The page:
“We are specifically for commercial finance and the needs of a commercial finance broker are often different to a mortgage resi broker. The issues that we lobby for are particularly around NCCP (and why it is not relevant to the commercial space), and those sorts of things and our focus is different because the issues of a commercial broker are different.”

For example, CAFBA has been “fighting the creep of consumer-based lending guidelines into the SME commercial credit space”, pushing for an expansion and extension of the instant asset writeoff (which was recently given a 12-month extension in the budget) from $20,000 to $50,000, petitioning for SMEs to be able to claim 50 per cent of the cost of an asset (whether new or used) in addition to normal depreciation, and working to try and remove the assumption that tax debt makes a lender risk (as many lenders will not approve an equipment finance transaction while ATO debt exists).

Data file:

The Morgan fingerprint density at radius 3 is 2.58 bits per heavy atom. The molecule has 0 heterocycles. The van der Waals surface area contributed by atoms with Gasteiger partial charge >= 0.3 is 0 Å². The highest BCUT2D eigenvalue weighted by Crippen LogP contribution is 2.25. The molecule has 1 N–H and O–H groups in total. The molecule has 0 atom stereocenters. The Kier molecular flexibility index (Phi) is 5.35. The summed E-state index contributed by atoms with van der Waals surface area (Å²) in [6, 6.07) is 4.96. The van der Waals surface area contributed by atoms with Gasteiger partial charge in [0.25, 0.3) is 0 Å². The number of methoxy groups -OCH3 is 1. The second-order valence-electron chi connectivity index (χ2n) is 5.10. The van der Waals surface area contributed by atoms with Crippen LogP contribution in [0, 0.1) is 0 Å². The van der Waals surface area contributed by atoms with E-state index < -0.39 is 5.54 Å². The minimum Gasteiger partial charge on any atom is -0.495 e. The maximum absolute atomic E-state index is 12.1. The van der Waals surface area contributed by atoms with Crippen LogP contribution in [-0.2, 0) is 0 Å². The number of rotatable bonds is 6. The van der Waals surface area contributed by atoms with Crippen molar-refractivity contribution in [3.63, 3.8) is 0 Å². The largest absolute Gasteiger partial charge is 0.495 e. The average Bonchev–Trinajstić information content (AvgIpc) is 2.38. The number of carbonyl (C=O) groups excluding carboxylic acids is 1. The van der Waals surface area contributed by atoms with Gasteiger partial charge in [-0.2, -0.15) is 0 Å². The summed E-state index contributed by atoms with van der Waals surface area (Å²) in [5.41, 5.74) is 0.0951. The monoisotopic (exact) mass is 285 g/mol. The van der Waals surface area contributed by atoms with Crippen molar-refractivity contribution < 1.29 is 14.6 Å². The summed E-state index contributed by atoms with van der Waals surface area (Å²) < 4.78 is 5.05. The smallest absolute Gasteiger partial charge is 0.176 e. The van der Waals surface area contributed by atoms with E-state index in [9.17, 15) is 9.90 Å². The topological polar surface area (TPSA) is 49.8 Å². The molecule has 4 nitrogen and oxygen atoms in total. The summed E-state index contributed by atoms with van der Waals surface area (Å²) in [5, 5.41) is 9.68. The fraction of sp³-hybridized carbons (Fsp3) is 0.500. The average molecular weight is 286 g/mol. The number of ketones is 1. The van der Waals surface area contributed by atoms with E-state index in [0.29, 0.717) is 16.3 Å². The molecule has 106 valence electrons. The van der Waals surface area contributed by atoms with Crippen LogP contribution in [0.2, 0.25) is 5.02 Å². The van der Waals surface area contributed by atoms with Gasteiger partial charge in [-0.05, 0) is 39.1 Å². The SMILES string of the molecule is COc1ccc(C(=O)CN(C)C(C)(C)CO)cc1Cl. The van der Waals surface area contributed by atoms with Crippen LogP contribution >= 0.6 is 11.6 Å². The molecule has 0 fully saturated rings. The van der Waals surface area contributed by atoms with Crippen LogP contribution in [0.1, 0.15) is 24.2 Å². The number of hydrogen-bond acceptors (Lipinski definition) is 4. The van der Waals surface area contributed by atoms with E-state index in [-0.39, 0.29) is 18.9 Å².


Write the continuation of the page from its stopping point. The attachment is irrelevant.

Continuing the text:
But the thing that CAFBA really wants to see, is for providers of consumer finance at the point of sale (POS) to be bound by the same regulations and credit laws as brokers.

“We are absolutely vehement in our opposition to the POS exemption, which was put in place by Chris Bowen, when he was Minister for Financial Services almost seven years ago,” Mr Gandolfo says.

“It was supposed to be a 12-month exemption, a temporary exemption so that the current industry could get itself up to speed with the requirements of the consumer credit protection and Australian credit licensing requirements but they still don’t have to have those licensing requirements. One of the problems that arises out of that is that it makes the playing field very uneven in terms of what we have to do against what the car dealers have to do. And, it means that the consumer doesn’t have any protections either.”